The High Price of Laying Off Younger Workers

The Millennial generation is in the midst of experiencing their first
recession. This experience has caused them to witness a new side of
corporate America…and they don’t like it one bit.  This could spell
trouble for corporations down the road. To paraphrase an old English
idiom, “hell hath no fury like a generation scorned.”

SBR Consulting, a Charlotte
firm specializing in helping companies attract, retain and reward
different generations in the workplace, has just published their first
of three studies
on how the Great Recession is affecting the Millennial generation
.
The results suggest that due to poor management and poor handling of
layoffs, 70% of respondents who were laid off would not go back to work
for their company and 55% are either unsure or do not want to work for
corporate America again.

It also reveals another significant clash of styles between
generations. Veterans, born before 1946, and older Baby Boomers (born
between 1946 and 1954) pledged loyalty to the company in good times and
bad. Layoffs were taken in stride because what was good for the company
in the short term was good for the employee and community in the long
run.

When older generations were laid off or even fired, they did not talk
about it at home. They certainly did not broadcast it to the world. The
Millennial generation, however, was raised on 24/7 breaking news and
instant messaging. They share personal information readily. They are not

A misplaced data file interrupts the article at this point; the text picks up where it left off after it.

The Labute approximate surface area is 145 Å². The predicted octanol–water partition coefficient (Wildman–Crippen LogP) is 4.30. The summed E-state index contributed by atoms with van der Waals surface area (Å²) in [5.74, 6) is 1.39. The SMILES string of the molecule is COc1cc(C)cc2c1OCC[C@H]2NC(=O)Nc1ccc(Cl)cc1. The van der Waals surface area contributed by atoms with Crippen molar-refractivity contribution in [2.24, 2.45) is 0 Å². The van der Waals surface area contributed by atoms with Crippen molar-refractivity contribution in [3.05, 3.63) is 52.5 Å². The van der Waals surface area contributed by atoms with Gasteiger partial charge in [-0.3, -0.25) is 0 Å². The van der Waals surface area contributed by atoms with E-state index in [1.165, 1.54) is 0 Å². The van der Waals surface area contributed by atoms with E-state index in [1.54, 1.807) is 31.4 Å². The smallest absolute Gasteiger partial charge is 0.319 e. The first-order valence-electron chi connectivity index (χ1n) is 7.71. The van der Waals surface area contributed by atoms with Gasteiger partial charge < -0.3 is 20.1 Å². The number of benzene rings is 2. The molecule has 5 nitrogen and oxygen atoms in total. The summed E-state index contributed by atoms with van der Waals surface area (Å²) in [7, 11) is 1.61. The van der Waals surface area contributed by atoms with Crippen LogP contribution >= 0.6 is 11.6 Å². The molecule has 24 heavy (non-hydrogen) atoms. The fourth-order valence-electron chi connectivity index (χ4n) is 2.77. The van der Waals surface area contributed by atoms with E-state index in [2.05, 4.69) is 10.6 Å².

afraid to talk about being laid off. They are even moral vocal about
how their layoff was handled. These conversations and perceptions are
then shared with hundreds of friends and thousands of strangers via
social media sites like FacebookTwitter and LinkedIn.

That’s bad news for any business that handled a layoff poorly. Not
only is this news spread virally, but now that Google and other search
engines are indexing tweets, updates, and blog posts, this bad news
creates a permanent digital imprint for anyone to see. A battered
reputation poses a significant risk for any business that handled it
badly.

The study found that early warnings of layoffs and respect throughout
the process meant a great deal for Millennials that were subsequently
laid off from their jobs. “It’s not personal, it’s business” does not
work for this generation. They take layoffs personally.

Only 34% felt the company cared about them during the layoff process
and left with a positive perception of the company. Compare that to the
64% who received no warning of a looming layoff. Only 12% of this group
felt the company cared about them during the layoff process and left
with a positive perception of the company.

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